When brothers Bob and Bill Healey bought Peterson-Viking Builders in April 1964, there was no way they could have foreseen a future including two New Jersey manufacturing facilities totaling over 910,000 square feet; about 1,500 employees; close to 5,000 hulls delivered; ownership of companies that handle aluminum tower fabrication, marine electronics and marine service; and dominance of the production sport-fishing yacht market. Yet, that’s where five-plus decades of boatbuilding has brought them.
Today, Viking Yachts produces 90 percent of every boat in-house, leaving only components such as engines to other companies. The builder offers six different lines of boats ranging from 38 to 93 feet length overall. And the brand is constantly upgrading, re-engineering and refining its designs and construction methods. Even the most successful models have been regularly retired through the years, to make way for new and improved versions.
“Take our 55 for example,” says president and CEO Pat Healey. “That boat was a total icon. It had new styling, a new bottom, a new layout and used new materials. And it started an entire family of yachts leading to the 61, the 65, the 74—all were insane successes.”
Whether it’s utilizing resin-infusion construction, tweaking engine-room vents, or developing a unique electrohydraulic rudder-steering system, the company has maintained a forward-looking attitude, harnessing the latest tech to build better yachts.
“We can do almost everything by computer today. We even tank-test boats virtually now,” Healey says, “and we can do it over a dozen times in a couple of days. We can move strakes, change the center of gravity and tweak just about anything. As a result, our latest models don’t just meet our projections—they beat them.”
Also recently, Viking entered the center-console market with the Valhalla Boatworks brand. Valhallas range from 33 to 46 feet length overall and are powered by twin to quadruple outboards. Running on a Michael Peters stepped-V ventilated-tunnel, twin-step hull design, these boats can hit hat-stripping speeds of 60-plus knots. While on board the V-41, I found that it comfortably cruised in the mid-40-knot range through 2- to 3-foot seas.
Why did a builder so successful with yachts decide to enter the center-console market?
“The project was actually in the works on and off for nearly two decades,” says Viking’s director of communications, Chris Landry. “It didn’t get off the ground until now due to the market, business strategies or other reasons, but it’s something we always wanted to do.”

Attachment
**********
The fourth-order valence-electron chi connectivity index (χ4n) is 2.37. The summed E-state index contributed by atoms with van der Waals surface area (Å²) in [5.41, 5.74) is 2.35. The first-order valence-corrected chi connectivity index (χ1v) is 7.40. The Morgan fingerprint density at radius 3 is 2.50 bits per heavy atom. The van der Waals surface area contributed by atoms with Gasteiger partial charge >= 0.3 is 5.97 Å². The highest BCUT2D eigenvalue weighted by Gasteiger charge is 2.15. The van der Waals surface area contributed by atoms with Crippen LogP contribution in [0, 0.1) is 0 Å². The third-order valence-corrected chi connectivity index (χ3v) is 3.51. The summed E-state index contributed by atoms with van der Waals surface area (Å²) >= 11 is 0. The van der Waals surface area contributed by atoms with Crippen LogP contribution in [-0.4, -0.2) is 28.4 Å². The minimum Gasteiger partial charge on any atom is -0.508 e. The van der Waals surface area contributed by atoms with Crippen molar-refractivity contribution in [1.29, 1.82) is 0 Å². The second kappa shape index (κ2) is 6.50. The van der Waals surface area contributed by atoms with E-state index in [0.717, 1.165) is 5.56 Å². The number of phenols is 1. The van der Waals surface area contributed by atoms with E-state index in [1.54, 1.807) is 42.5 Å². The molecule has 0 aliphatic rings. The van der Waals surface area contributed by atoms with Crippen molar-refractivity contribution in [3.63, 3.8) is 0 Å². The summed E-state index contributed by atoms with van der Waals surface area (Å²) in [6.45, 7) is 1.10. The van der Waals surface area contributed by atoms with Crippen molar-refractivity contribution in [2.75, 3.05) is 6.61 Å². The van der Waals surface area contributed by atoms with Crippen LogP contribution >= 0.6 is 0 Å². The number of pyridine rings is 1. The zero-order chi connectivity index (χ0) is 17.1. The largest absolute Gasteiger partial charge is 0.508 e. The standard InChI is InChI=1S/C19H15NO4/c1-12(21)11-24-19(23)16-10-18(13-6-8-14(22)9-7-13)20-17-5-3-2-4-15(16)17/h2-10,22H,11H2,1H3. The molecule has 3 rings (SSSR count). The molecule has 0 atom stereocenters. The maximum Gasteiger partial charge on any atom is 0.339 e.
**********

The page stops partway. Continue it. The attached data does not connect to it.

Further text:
Innovation is in Viking’s DNA. The fact that the company builds everything it can in-house is part of the innovative philosophy, and Healey says the technique is vital to success.
“We found 30 years ago that building our own parts in our own facility gave us timeliness, quality, and the ability to trace what works best and what can go wrong,” he says. “And it’s part of why we’ve turned into what’s really a marine group, with our subsidiaries Palm Beach Towers and Atlantic Marine Electronics. The vendors were good, but we wanted better. We wanted the best of the best. So, we took control and did it ourselves.”
In-house construction means quality control, whether it’s finely finished cabinetry, ramrod-straight and labeled wiring harnesses, or baffled fuel tanks. That quality also lets Viking service all aspects of the yacht post-purchase. When something does go wrong—we are talking about boats, after all—Viking knows how to remedy the situation. Being able to do so quickly and with minimal effort is one reason Viking purchased a South Florida service center in Riviera Beach and staffed it with Viking-trained personnel.
“It’s part of the commitment we have to our owners,” Healey says. “We pick up the phone. We take care of our customers. You can talk to a Healey. That’s the kind of boatbuilding team my father wanted us to be.”
Viking’s latest projects include a $1.4 million dredging and dock replacement at its New Gretna shipyard in New Jersey. At Viking’s Mullica facility, also in New Jersey, the builder is developing an additional 12,000 square feet of space where the four Valhalla production lines are located. Despite the line’s fledgling nature, Viking expects to build 90 Valhalla hulls in the next fiscal year.
Research and development into new tech also continues on the inboard side. To say that Healey gets animated when asked about the future of Vikings would be an understatement.
“I 100 percent believe that diesel-hybrid technology is close and will be a game-changer for marine,” he says in a rapid-fire staccato. “I can envision running to the fishing grounds on your mains, then shutting them down and ramping up a variable-speed diesel-electric generator. You could then troll all day on electric before running back home on the mains. That could cut engine hours by 70 percent, which alone is huge. But there’s also the potential to use the electric with the mains to get extra horsepower. We’ve been working on this for five years, and it’ll be a few years more, but it’s coming.”
Note Healey’s use of the word “we” when he talks about developing these systems. Viking isn’t waiting for other companies to announce new diesel-electric tech. Viking is hands-on in the development.
Because after nearly 60 years, that’s exactly what everyone has come to expect of Viking Yachts.
Take the next step: vikingyachts.com